Thunder Bay

More needs to be done to attract Indigenous stem cell donors, northwestern Ontario cancer survivor says

Bess Legarde was diagnosed with acute myeloid leukemia in 2017. She says she'd never heard of stem cell donation prior to getting sick - even though she was within the 17-35 age group that qualifies to donate.

Bess Legarde was diagnosed with acute myeloid leukemia in 2017

Bess Legarde said she didn't know much about stem cell donation prior to being diagnosed with leukemia, even though she was within the 17-35 age group that qualifies to donate. (Heather Kitching/CBC)

A cancer survivor from Fort William First Nation near Thunder Bay, Ont., says Canadian Blood Services needs to do more to reach out to potential Indigenous stem cell donors.

"I feel like they could probably do a little bit more footwork in actually physically going to communities and possibly getting people swabbed there," Bess Legarde told CBC, referring to the process of gathering sample cells from would-be donors using cheek swabs.

Legarde was diagnosed with acute myeloid leukemia in 2017 at the age of 29. 

A recent study from Montreal's McGill University Health Centre found striking levels of the cancer in industrial cities in Ontario, including Thunder Bay.

Legarde received chemotherapy but initially refused a stem cell transplant because her would-be donor was only a nine-out-of-10 match, and a failed transplant would have been fatal.  

Patients need a donor who is almost a genetic twin

However, the cancer returned a year later, and she underwent a successful transplant in Ottawa.

Stem cell transplants can be life-saving for people battling blood cancers, but patients need a donor who is a virtual genetic twin, explained Sharr Cairns, territory manager with the Canadian Blood Services stem cell registry. They are most likely to find a matching donor within their own ethnic group.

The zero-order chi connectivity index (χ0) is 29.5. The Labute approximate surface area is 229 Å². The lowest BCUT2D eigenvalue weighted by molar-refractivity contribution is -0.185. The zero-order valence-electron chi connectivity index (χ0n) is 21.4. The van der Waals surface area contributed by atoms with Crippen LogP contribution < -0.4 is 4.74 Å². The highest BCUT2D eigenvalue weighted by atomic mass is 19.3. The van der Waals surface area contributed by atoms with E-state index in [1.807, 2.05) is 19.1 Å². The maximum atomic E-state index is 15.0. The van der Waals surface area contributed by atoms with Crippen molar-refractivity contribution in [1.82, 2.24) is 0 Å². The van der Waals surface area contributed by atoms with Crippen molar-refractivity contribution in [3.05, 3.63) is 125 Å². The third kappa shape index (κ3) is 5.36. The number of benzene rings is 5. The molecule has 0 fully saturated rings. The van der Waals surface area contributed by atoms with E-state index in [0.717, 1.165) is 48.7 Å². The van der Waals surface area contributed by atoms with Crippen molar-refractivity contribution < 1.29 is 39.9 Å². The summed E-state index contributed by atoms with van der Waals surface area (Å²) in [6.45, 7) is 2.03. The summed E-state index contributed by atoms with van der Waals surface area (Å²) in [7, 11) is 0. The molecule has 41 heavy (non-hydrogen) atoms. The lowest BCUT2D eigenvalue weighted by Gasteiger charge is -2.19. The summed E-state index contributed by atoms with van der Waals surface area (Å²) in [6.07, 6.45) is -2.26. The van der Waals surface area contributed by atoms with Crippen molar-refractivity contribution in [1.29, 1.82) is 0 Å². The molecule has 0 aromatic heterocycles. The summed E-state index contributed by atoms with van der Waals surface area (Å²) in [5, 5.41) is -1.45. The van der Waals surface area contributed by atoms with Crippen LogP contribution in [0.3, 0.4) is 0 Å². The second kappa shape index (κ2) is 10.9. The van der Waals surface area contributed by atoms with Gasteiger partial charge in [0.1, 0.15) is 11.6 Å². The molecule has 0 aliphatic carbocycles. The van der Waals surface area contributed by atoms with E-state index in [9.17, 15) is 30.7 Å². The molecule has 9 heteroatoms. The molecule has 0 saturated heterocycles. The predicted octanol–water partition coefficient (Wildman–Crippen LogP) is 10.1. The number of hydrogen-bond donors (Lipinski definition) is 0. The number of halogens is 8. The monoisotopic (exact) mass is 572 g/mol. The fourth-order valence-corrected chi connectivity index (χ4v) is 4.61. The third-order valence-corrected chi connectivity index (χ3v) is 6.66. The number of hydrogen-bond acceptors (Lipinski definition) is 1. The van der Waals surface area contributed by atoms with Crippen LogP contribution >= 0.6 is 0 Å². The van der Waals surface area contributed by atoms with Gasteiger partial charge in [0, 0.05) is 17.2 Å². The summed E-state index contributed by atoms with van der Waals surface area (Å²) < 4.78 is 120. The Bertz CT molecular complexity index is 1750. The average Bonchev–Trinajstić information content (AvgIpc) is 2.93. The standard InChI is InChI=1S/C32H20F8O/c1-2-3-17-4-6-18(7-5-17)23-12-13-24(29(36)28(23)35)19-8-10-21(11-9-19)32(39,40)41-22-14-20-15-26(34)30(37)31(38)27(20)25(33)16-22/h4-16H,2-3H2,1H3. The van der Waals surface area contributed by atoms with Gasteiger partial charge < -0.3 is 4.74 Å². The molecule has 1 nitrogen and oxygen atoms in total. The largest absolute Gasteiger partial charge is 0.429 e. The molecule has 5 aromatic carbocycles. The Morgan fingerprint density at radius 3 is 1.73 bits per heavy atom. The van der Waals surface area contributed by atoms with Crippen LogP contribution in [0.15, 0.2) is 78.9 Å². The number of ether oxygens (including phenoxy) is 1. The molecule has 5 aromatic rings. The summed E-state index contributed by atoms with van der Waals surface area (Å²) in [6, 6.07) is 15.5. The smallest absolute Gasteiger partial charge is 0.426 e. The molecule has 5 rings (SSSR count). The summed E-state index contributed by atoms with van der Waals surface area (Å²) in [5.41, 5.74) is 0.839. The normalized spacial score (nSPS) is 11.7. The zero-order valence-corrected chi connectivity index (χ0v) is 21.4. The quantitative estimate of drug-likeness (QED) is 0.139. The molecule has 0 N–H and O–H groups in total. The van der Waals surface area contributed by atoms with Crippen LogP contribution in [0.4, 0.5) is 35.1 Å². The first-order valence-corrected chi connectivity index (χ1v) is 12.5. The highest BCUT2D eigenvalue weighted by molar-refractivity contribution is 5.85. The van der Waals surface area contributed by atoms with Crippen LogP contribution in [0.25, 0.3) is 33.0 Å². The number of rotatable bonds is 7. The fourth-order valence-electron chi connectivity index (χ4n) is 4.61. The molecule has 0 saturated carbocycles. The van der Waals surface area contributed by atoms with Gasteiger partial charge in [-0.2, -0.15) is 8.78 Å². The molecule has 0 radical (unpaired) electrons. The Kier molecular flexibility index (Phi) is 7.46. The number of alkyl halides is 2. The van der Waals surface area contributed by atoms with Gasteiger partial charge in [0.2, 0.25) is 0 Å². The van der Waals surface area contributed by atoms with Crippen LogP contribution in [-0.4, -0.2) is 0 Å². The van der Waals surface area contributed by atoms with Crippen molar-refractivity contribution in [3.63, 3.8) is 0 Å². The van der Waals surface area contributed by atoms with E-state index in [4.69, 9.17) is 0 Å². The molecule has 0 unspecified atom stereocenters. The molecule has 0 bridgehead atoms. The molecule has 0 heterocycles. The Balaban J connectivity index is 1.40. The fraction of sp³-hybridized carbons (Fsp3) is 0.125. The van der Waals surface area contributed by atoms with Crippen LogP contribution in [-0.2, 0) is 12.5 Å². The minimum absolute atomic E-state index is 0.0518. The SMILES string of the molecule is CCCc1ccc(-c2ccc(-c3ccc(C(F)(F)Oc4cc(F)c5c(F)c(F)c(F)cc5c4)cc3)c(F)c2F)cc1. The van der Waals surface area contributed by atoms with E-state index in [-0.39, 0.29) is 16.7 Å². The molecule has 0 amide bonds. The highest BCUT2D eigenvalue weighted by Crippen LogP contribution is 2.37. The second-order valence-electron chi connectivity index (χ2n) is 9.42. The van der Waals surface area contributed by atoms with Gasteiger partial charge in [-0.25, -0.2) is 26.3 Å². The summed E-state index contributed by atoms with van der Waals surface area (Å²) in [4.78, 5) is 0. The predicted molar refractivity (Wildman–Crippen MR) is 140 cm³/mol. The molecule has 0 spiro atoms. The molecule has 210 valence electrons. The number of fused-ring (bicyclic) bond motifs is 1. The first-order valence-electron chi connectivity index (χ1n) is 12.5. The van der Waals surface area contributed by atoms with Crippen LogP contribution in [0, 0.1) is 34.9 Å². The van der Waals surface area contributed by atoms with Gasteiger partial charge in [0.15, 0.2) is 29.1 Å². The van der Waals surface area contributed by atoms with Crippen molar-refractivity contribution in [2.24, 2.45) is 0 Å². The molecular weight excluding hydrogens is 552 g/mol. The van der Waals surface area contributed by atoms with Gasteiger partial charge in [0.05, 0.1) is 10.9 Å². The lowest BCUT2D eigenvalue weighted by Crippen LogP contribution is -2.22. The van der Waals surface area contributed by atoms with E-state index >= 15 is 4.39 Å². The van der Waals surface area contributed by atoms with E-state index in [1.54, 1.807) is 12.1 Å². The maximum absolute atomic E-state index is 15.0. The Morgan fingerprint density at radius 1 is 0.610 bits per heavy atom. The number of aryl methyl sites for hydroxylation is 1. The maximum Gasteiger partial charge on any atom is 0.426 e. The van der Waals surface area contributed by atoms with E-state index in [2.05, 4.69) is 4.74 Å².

But the organization says it needs help to diversify its donor registry, and it particularly needs more Indigenous donors. 

"We have patients from different diverse cultures who are in need of stem cell transplants, and what we need to make sure of is that there is a donor there for them should they need a stem cell transplant," Cairns said.   

Legarde wants to see the organization doing more to get the word out.

"Growing up in my community forever — and I'm right next door to the city — [I] never heard anything about stem cells," she said.  "I've heard about blood donation, but we don't have that in the city anymore."  

Friends found the registration process a hassle

At 29, Legarde is within the 17-35 age group from which potential stem cell donors are drawn, but she said some of her friends resisted signing up because they found the process a hassle. 

"Right now, they only offer it as you register online, you get the swab kit mailed to you, and then you have to mail it back, so I feel it's deterring people from actually doing the process because they're like, 'aw, it takes so long,' you know?"  

Family members imagined that the donation process was much more invasive than it actually is, she added.

Legarde would like to see Canadian Blood Services educating young people in schools about stem cell donation and visiting Indigenous communities to sign up potential donors in person, she said.

Asked if Canadian Blood Services might bring blood donor clinics back to northwestern Ontario as a means of building relationships with potential stem cell donors, Cairns said that the agency makes decisions about clinic locations based on "staffing, logistics, hospital demand and cost efficiency."

Canadian Blood Services does not currently have swab kits available in the Ojibway language, Cairns added.